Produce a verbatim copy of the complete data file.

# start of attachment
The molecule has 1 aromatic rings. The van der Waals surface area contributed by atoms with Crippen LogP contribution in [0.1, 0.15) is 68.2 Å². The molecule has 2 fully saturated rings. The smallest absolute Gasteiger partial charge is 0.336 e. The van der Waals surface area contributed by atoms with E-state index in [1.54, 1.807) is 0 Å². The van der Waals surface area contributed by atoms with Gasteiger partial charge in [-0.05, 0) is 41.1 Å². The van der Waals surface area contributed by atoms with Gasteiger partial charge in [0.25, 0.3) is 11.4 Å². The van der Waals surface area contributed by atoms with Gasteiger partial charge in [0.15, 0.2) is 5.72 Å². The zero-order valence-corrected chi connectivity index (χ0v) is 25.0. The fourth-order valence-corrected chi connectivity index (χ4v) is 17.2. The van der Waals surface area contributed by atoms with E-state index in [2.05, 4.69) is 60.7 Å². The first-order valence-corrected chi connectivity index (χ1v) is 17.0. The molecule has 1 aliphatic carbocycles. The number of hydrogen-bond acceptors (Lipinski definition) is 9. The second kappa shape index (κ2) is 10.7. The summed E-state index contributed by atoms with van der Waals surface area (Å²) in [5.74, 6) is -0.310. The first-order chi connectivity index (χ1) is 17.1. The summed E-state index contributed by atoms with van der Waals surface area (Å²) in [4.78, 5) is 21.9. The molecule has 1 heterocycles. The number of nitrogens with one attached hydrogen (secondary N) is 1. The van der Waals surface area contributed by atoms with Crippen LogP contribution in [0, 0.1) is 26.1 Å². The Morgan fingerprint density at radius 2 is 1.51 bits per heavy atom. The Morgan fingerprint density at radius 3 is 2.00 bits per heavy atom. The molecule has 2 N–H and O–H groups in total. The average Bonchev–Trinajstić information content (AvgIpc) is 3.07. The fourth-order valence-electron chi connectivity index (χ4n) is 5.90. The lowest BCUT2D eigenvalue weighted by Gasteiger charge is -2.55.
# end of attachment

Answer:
The molecule has 1 aromatic rings. The van der Waals surface area contributed by atoms with Crippen LogP contribution in [0.1, 0.15) is 68.2 Å². The molecule has 2 fully saturated rings. The smallest absolute Gasteiger partial charge is 0.336 e. The van der Waals surface area contributed by atoms with E-state index in [1.54, 1.807) is 0 Å². The van der Waals surface area contributed by atoms with Gasteiger partial charge in [-0.05, 0) is 41.1 Å². The van der Waals surface area contributed by atoms with Gasteiger partial charge in [0.25, 0.3) is 11.4 Å². The van der Waals surface area contributed by atoms with Gasteiger partial charge in [0.15, 0.2) is 5.72 Å². The zero-order valence-corrected chi connectivity index (χ0v) is 25.0. The fourth-order valence-corrected chi connectivity index (χ4v) is 17.2. The van der Waals surface area contributed by atoms with E-state index in [2.05, 4.69) is 60.7 Å². The first-order valence-corrected chi connectivity index (χ1v) is 17.0. The molecule has 1 aliphatic carbocycles. The number of hydrogen-bond acceptors (Lipinski definition) is 9. The second kappa shape index (κ2) is 10.7. The summed E-state index contributed by atoms with van der Waals surface area (Å²) in [5.74, 6) is -0.310. The first-order chi connectivity index (χ1) is 17.1. The summed E-state index contributed by atoms with van der Waals surface area (Å²) in [4.78, 5) is 21.9. The molecule has 1 heterocycles. The number of nitrogens with one attached hydrogen (secondary N) is 1. The van der Waals surface area contributed by atoms with Crippen LogP contribution in [0, 0.1) is 26.1 Å². The Morgan fingerprint density at radius 2 is 1.51 bits per heavy atom. The Morgan fingerprint density at radius 3 is 2.00 bits per heavy atom. The molecule has 2 N–H and O–H groups in total. The average Bonchev–Trinajstić information content (AvgIpc) is 3.07. The fourth-order valence-electron chi connectivity index (χ4n) is 5.90. The lowest BCUT2D eigenvalue weighted by Gasteiger charge is -2.55.